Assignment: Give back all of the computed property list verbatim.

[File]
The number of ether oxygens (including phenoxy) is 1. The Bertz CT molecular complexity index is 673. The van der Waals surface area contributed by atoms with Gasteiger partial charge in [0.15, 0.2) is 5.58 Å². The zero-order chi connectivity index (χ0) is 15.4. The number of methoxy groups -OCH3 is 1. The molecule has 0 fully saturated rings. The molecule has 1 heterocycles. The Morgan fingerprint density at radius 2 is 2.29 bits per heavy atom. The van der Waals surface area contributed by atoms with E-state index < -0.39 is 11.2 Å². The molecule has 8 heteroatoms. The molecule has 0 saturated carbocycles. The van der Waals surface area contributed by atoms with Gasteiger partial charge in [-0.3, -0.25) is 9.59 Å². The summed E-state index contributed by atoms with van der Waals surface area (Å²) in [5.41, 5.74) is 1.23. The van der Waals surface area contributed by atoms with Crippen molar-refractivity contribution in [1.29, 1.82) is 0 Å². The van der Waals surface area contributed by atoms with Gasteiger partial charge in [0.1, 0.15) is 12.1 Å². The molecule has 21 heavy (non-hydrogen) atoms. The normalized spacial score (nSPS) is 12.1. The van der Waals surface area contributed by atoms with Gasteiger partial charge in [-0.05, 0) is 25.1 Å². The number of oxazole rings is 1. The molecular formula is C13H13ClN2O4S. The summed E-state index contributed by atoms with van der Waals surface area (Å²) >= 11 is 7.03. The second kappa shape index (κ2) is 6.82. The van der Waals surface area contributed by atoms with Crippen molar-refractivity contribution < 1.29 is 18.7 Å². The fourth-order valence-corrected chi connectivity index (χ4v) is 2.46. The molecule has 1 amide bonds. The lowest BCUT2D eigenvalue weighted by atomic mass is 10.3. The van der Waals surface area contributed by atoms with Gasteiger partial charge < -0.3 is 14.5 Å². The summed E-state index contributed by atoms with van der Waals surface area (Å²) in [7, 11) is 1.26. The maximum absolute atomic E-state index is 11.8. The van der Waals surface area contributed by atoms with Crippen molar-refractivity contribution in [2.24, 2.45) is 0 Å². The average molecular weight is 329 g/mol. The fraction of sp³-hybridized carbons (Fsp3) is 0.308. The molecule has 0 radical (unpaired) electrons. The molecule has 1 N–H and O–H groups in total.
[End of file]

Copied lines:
The number of ether oxygens (including phenoxy) is 1. The Bertz CT molecular complexity index is 673. The van der Waals surface area contributed by atoms with Gasteiger partial charge in [0.15, 0.2) is 5.58 Å². The zero-order chi connectivity index (χ0) is 15.4. The number of methoxy groups -OCH3 is 1. The molecule has 0 fully saturated rings. The molecule has 1 heterocycles. The Morgan fingerprint density at radius 2 is 2.29 bits per heavy atom. The van der Waals surface area contributed by atoms with E-state index < -0.39 is 11.2 Å². The molecule has 8 heteroatoms. The molecule has 0 saturated carbocycles. The van der Waals surface area contributed by atoms with Gasteiger partial charge in [-0.3, -0.25) is 9.59 Å². The summed E-state index contributed by atoms with van der Waals surface area (Å²) in [5.41, 5.74) is 1.23. The van der Waals surface area contributed by atoms with Crippen molar-refractivity contribution in [1.29, 1.82) is 0 Å². The van der Waals surface area contributed by atoms with Gasteiger partial charge in [0.1, 0.15) is 12.1 Å². The molecule has 21 heavy (non-hydrogen) atoms. The normalized spacial score (nSPS) is 12.1. The van der Waals surface area contributed by atoms with Gasteiger partial charge in [-0.05, 0) is 25.1 Å². The number of oxazole rings is 1. The molecular formula is C13H13ClN2O4S. The summed E-state index contributed by atoms with van der Waals surface area (Å²) >= 11 is 7.03. The second kappa shape index (κ2) is 6.82. The van der Waals surface area contributed by atoms with Crippen molar-refractivity contribution < 1.29 is 18.7 Å². The fourth-order valence-corrected chi connectivity index (χ4v) is 2.46. The molecule has 1 amide bonds. The lowest BCUT2D eigenvalue weighted by atomic mass is 10.3. The van der Waals surface area contributed by atoms with Gasteiger partial charge < -0.3 is 14.5 Å². The summed E-state index contributed by atoms with van der Waals surface area (Å²) in [7, 11) is 1.26. The maximum absolute atomic E-state index is 11.8. The van der Waals surface area contributed by atoms with Crippen molar-refractivity contribution in [2.24, 2.45) is 0 Å². The average molecular weight is 329 g/mol. The fraction of sp³-hybridized carbons (Fsp3) is 0.308. The molecule has 0 radical (unpaired) electrons. The molecule has 1 N–H and O–H groups in total.